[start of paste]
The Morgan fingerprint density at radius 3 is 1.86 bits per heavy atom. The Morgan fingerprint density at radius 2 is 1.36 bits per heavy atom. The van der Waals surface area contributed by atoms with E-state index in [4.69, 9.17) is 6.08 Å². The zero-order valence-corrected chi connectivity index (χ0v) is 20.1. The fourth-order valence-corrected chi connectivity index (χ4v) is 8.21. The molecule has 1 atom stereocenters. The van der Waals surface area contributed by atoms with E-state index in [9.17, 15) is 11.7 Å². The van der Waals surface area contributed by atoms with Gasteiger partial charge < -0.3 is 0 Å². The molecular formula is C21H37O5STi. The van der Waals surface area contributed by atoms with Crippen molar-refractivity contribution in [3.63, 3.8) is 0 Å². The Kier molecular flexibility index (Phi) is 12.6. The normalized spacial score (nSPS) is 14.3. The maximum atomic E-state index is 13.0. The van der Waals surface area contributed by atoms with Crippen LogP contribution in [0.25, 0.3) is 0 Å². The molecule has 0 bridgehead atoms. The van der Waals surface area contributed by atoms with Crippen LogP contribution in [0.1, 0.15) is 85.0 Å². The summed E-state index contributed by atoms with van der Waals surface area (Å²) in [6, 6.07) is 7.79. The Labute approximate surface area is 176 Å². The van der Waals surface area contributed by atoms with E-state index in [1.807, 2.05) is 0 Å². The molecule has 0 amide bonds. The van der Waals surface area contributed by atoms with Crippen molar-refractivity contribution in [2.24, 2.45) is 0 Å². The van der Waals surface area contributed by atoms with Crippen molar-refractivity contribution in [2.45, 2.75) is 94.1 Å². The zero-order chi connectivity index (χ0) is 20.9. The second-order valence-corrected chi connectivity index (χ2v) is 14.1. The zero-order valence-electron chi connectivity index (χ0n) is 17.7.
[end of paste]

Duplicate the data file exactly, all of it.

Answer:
The Morgan fingerprint density at radius 3 is 1.86 bits per heavy atom. The Morgan fingerprint density at radius 2 is 1.36 bits per heavy atom. The van der Waals surface area contributed by atoms with E-state index in [4.69, 9.17) is 6.08 Å². The zero-order valence-corrected chi connectivity index (χ0v) is 20.1. The fourth-order valence-corrected chi connectivity index (χ4v) is 8.21. The molecule has 1 atom stereocenters. The van der Waals surface area contributed by atoms with E-state index in [9.17, 15) is 11.7 Å². The van der Waals surface area contributed by atoms with Gasteiger partial charge < -0.3 is 0 Å². The molecular formula is C21H37O5STi. The van der Waals surface area contributed by atoms with Crippen molar-refractivity contribution in [3.63, 3.8) is 0 Å². The Kier molecular flexibility index (Phi) is 12.6. The normalized spacial score (nSPS) is 14.3. The maximum atomic E-state index is 13.0. The van der Waals surface area contributed by atoms with Crippen LogP contribution in [0.25, 0.3) is 0 Å². The molecule has 0 bridgehead atoms. The van der Waals surface area contributed by atoms with Crippen LogP contribution in [0.1, 0.15) is 85.0 Å². The summed E-state index contributed by atoms with van der Waals surface area (Å²) in [6, 6.07) is 7.79. The Labute approximate surface area is 176 Å². The van der Waals surface area contributed by atoms with E-state index in [1.807, 2.05) is 0 Å². The molecule has 0 amide bonds. The van der Waals surface area contributed by atoms with Crippen molar-refractivity contribution in [2.24, 2.45) is 0 Å². The van der Waals surface area contributed by atoms with Crippen molar-refractivity contribution in [2.45, 2.75) is 94.1 Å². The zero-order chi connectivity index (χ0) is 20.9. The second-order valence-corrected chi connectivity index (χ2v) is 14.1. The zero-order valence-electron chi connectivity index (χ0n) is 17.7.